Can animals help the man to heal himself? Can animals be used to heal? Did you know what is equitherapy? The horse can be used for therapeutic purposes in case of psychological disorders. This article will tell us more!
Equitherapy or the horse to help psychological disorders. A new form of therapy, equitherapy uses the horse to help people in psychological distress. The only animal able to carry us and endowed with a particular character, the horse offers many possibilities of work.
Equitherapy, often called hippotherapy in Belgium, is a therapeutic treatment, unconventional and complementary to medical care. It takes into consideration the patient in his physical and psychological entity and uses the horse as a medium and therapeutic partner to achieve goals set according to the specialty of the therapist and the needs of the patient.
*** Brief History of the Equitherapy
Some therapeutic properties related to the horse have been known since antiquity. Horse riding was practiced in Greece in the temples of Aesculapius to promote the evolution of certain somatic diseases and to strengthen the limbs.
The virtues of contact with horses were already an advocated activity to support the education of children and adolescents and to improve the condition of people suffering.
Xenophon writes that “the horse is a good master, not only for the body but also for the mind and for the heart” (5th century BC). Hippocrates also evokes these virtues but recommends using only “safe” people. This practice was forgotten in the Middle Ages, then re-discovered in the Renaissance by Girolamo Mercuriale, Francisco Fuller, and Vescosi, who mentioned it in his work De l’importance de l’équitation in ancient and modern medicine. In the eighteenth century, Christian Jahn recommends riding daily for people suffering from hypochondria. In 1751, Diderot tackled in her Encyclopedia the many beneficial aspects of riding, claiming that she can cure a large number of diseases and prevent them before they declare themselves.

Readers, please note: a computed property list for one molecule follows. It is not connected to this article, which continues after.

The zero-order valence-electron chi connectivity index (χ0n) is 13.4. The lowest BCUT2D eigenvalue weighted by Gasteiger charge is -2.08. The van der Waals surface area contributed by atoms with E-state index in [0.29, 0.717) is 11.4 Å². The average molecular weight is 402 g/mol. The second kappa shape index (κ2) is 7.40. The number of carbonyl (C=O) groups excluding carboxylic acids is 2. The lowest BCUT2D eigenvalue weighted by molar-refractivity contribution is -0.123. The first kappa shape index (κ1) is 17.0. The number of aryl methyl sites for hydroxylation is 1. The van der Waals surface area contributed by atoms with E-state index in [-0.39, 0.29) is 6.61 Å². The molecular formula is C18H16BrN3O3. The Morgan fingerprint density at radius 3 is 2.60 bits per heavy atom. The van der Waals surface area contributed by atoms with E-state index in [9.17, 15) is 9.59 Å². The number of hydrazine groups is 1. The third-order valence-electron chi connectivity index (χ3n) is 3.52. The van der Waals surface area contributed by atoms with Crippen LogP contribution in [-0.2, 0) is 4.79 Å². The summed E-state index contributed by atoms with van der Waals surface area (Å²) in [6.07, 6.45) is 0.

The origin of the word equitherapy: it is composed of two radicals, equus which means horse in Latin and therapeia which means treatment or care in ancient Greek.
According to the French Society of Equitherapy, “equitherapy is psychic care mediated by the horse and dispensed to a person in its psychic and bodily dimensions. ”